• The Last Great Indian War (Nulato 1851)

      Wright, Miranda Hildebrand; Black, Lydia T.; Schweitzer, Peter P.; Morrow, Phyllis (1995-04)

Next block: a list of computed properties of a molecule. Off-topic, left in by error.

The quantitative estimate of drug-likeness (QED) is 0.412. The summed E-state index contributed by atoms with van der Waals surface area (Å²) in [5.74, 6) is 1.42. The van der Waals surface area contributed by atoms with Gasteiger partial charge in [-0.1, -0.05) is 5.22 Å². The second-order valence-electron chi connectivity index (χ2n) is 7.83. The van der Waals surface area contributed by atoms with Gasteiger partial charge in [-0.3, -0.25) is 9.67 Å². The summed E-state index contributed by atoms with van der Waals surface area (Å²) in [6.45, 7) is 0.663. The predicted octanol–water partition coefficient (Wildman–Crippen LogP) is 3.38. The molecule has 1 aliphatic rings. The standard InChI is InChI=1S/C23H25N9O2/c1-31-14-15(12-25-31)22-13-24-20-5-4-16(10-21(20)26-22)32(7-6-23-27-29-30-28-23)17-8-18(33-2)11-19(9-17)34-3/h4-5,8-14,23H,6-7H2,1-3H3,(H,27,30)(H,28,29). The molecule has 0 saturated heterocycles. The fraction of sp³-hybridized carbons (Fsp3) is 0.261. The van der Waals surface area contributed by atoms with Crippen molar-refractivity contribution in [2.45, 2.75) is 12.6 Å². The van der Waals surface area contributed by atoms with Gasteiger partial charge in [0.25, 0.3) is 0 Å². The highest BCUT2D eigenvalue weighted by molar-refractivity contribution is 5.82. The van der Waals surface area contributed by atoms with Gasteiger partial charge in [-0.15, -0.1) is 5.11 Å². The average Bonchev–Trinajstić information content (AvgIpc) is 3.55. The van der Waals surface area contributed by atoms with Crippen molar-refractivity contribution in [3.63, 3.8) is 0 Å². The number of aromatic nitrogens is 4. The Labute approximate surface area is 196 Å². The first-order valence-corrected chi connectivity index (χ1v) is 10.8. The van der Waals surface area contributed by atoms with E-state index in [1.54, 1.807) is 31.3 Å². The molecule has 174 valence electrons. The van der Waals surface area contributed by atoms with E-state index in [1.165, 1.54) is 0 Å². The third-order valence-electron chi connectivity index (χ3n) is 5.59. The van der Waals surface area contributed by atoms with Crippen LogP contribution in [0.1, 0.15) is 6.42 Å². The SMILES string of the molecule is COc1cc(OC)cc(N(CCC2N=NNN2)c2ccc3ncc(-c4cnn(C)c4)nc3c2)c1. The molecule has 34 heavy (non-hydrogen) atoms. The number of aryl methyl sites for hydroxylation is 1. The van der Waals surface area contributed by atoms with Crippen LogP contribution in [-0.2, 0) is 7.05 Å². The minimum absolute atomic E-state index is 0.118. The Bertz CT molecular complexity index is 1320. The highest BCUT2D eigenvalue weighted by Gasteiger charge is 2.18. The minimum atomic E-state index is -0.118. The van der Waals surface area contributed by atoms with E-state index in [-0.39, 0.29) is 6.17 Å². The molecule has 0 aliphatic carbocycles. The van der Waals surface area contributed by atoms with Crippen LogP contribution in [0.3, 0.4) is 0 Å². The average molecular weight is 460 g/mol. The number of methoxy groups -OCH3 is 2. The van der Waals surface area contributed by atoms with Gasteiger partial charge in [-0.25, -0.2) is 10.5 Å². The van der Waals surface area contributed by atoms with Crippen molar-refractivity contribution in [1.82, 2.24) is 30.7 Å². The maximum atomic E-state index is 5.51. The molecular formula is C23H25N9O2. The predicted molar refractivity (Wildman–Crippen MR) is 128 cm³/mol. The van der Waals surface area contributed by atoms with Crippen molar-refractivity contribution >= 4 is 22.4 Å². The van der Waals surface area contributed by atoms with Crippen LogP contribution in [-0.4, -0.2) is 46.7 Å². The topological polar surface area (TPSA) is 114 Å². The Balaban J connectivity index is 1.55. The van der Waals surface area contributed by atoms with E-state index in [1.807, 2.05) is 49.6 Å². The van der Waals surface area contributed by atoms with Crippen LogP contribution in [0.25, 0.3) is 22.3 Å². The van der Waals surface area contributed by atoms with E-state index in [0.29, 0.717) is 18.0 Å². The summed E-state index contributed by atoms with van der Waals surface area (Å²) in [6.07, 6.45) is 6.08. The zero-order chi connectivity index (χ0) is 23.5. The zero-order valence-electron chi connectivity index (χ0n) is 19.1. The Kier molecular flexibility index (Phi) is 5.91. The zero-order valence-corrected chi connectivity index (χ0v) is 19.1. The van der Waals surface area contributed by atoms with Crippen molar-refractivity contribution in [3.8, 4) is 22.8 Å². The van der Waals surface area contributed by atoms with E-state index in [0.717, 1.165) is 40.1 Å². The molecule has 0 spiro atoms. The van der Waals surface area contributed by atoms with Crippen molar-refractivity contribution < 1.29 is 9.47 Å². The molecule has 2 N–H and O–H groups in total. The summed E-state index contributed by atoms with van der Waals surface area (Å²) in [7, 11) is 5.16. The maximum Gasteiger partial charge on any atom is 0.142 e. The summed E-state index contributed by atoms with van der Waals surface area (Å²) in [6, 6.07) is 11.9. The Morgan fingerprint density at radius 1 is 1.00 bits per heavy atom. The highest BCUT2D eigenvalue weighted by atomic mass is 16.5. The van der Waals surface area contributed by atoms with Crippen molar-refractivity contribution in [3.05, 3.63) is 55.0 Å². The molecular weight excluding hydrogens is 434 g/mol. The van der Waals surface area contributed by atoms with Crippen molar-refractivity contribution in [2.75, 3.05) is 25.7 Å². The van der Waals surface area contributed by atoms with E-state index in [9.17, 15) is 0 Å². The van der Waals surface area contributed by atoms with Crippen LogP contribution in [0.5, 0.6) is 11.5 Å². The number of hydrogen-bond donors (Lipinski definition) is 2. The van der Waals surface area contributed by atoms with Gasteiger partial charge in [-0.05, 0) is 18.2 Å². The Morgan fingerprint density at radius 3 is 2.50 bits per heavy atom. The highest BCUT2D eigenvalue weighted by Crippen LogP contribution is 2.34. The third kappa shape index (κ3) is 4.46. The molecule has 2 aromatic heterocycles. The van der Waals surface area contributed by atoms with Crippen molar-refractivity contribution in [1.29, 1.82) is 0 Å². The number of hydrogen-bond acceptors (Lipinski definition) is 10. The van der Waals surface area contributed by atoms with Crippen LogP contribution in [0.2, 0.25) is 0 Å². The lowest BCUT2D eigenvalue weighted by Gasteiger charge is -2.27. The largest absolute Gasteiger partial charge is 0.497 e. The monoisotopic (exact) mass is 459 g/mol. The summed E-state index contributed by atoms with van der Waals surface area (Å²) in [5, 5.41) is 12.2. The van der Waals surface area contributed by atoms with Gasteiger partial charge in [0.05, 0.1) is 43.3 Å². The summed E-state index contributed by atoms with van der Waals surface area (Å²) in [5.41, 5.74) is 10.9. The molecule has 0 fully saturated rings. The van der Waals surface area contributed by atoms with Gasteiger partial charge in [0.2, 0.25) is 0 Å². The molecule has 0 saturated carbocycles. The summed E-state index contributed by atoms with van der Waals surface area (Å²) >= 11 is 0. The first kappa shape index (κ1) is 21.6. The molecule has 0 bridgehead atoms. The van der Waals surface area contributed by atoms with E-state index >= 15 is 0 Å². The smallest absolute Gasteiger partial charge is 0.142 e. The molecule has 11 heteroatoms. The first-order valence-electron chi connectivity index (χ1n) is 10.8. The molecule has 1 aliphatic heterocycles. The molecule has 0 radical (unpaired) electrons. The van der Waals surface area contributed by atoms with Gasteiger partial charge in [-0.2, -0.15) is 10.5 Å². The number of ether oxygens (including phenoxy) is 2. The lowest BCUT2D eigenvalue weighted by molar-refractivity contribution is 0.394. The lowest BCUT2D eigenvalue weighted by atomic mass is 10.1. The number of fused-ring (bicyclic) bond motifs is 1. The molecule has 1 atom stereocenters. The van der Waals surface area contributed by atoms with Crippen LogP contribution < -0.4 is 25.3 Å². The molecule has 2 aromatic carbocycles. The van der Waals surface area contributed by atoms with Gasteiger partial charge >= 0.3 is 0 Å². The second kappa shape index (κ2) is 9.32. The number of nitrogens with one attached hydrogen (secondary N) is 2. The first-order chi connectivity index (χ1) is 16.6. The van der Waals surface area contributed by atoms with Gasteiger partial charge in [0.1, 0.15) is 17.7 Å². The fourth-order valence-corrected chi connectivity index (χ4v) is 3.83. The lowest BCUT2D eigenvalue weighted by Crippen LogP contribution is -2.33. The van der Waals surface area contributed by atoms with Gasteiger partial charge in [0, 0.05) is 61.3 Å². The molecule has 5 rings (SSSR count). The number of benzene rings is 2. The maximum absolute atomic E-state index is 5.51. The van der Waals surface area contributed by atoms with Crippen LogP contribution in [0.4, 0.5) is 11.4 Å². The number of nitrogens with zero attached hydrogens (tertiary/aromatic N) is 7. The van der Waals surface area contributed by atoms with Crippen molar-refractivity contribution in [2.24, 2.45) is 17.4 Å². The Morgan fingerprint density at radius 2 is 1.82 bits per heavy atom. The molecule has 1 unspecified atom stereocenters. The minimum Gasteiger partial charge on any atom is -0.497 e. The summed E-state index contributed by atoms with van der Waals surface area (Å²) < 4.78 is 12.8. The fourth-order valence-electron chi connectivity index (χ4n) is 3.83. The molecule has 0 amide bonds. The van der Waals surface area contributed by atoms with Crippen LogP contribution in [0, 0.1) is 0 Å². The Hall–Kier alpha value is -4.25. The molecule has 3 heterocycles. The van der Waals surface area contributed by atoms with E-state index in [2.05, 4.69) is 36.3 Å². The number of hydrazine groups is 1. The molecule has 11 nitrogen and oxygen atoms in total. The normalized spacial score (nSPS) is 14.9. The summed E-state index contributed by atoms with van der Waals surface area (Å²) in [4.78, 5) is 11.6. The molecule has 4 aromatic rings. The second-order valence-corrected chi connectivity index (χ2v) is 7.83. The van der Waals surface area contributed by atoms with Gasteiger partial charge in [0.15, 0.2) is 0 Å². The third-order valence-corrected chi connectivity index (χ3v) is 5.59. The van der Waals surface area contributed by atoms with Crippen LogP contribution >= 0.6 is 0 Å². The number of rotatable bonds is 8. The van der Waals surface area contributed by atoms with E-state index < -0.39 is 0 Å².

In this study, I review the causes of an Athabaskan conflict in western Alaska which occurred in 1851. This hostility is known in published sources as the Nulato Massacre. In oral tradition the same incident is referred to either as the Last Great Indian War or simply "The Nulato War". Critical reading and analysis of primary and secondary historical source materials offer insight into external pressures on the indigenous population, the analysis of oral tradition the resulting internal pressures. The combination of historic documentation and oral tradition provide a basis for the analysis of the Nulato Massacre as an internecine conflict. The Koyukon point of view reveals this conflict to be the result of a shamanistic power contest. While it may be argued that the conflict was precipitated ultimately by economic and social post-contact dislocations, the Koyukon perceive it as a disturbance of their concept of universal psychic unity, an overarching conceptualization which encompasses all aspects of Koyukon worldview. It was imperative in their view to regain control of their lives. The role of the shaman in such restoration was paramount.